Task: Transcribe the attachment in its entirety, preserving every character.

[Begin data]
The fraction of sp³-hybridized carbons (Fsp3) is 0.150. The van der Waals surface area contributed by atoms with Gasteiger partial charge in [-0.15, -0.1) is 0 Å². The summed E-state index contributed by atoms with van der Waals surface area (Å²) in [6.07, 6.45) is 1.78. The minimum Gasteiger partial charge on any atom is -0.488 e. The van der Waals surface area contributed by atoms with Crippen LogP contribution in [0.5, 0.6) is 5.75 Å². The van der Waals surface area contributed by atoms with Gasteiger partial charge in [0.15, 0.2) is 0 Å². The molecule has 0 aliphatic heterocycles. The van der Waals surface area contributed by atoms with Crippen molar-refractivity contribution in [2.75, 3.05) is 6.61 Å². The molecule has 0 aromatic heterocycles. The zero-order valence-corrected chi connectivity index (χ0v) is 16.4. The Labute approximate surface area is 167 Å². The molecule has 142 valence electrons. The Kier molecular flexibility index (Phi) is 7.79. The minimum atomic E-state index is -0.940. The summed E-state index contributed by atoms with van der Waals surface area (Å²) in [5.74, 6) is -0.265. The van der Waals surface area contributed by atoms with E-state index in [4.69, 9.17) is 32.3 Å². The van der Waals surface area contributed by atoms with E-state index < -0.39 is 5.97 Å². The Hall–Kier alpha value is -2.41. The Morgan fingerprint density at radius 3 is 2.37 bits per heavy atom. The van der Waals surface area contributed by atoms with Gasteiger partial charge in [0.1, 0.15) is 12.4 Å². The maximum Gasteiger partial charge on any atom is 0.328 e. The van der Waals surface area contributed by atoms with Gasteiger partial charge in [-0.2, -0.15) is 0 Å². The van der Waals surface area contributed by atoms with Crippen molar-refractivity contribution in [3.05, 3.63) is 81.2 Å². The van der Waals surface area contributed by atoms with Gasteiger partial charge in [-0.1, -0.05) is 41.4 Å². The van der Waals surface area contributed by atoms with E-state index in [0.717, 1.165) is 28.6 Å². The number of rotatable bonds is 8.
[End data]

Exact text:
The fraction of sp³-hybridized carbons (Fsp3) is 0.150. The van der Waals surface area contributed by atoms with Gasteiger partial charge in [-0.15, -0.1) is 0 Å². The summed E-state index contributed by atoms with van der Waals surface area (Å²) in [6.07, 6.45) is 1.78. The minimum Gasteiger partial charge on any atom is -0.488 e. The van der Waals surface area contributed by atoms with Crippen LogP contribution in [0.5, 0.6) is 5.75 Å². The van der Waals surface area contributed by atoms with Gasteiger partial charge in [0.15, 0.2) is 0 Å². The molecule has 0 aliphatic heterocycles. The van der Waals surface area contributed by atoms with Crippen molar-refractivity contribution in [2.75, 3.05) is 6.61 Å². The molecule has 0 aromatic heterocycles. The zero-order valence-corrected chi connectivity index (χ0v) is 16.4. The Labute approximate surface area is 167 Å². The molecule has 142 valence electrons. The Kier molecular flexibility index (Phi) is 7.79. The minimum atomic E-state index is -0.940. The summed E-state index contributed by atoms with van der Waals surface area (Å²) in [5.74, 6) is -0.265. The van der Waals surface area contributed by atoms with E-state index in [4.69, 9.17) is 32.3 Å². The van der Waals surface area contributed by atoms with E-state index < -0.39 is 5.97 Å². The Hall–Kier alpha value is -2.41. The Morgan fingerprint density at radius 3 is 2.37 bits per heavy atom. The van der Waals surface area contributed by atoms with Gasteiger partial charge in [0.1, 0.15) is 12.4 Å². The maximum Gasteiger partial charge on any atom is 0.328 e. The van der Waals surface area contributed by atoms with Gasteiger partial charge in [-0.2, -0.15) is 0 Å². The van der Waals surface area contributed by atoms with Crippen molar-refractivity contribution in [3.05, 3.63) is 81.2 Å². The van der Waals surface area contributed by atoms with Gasteiger partial charge in [-0.1, -0.05) is 41.4 Å². The van der Waals surface area contributed by atoms with E-state index in [0.717, 1.165) is 28.6 Å². The number of rotatable bonds is 8.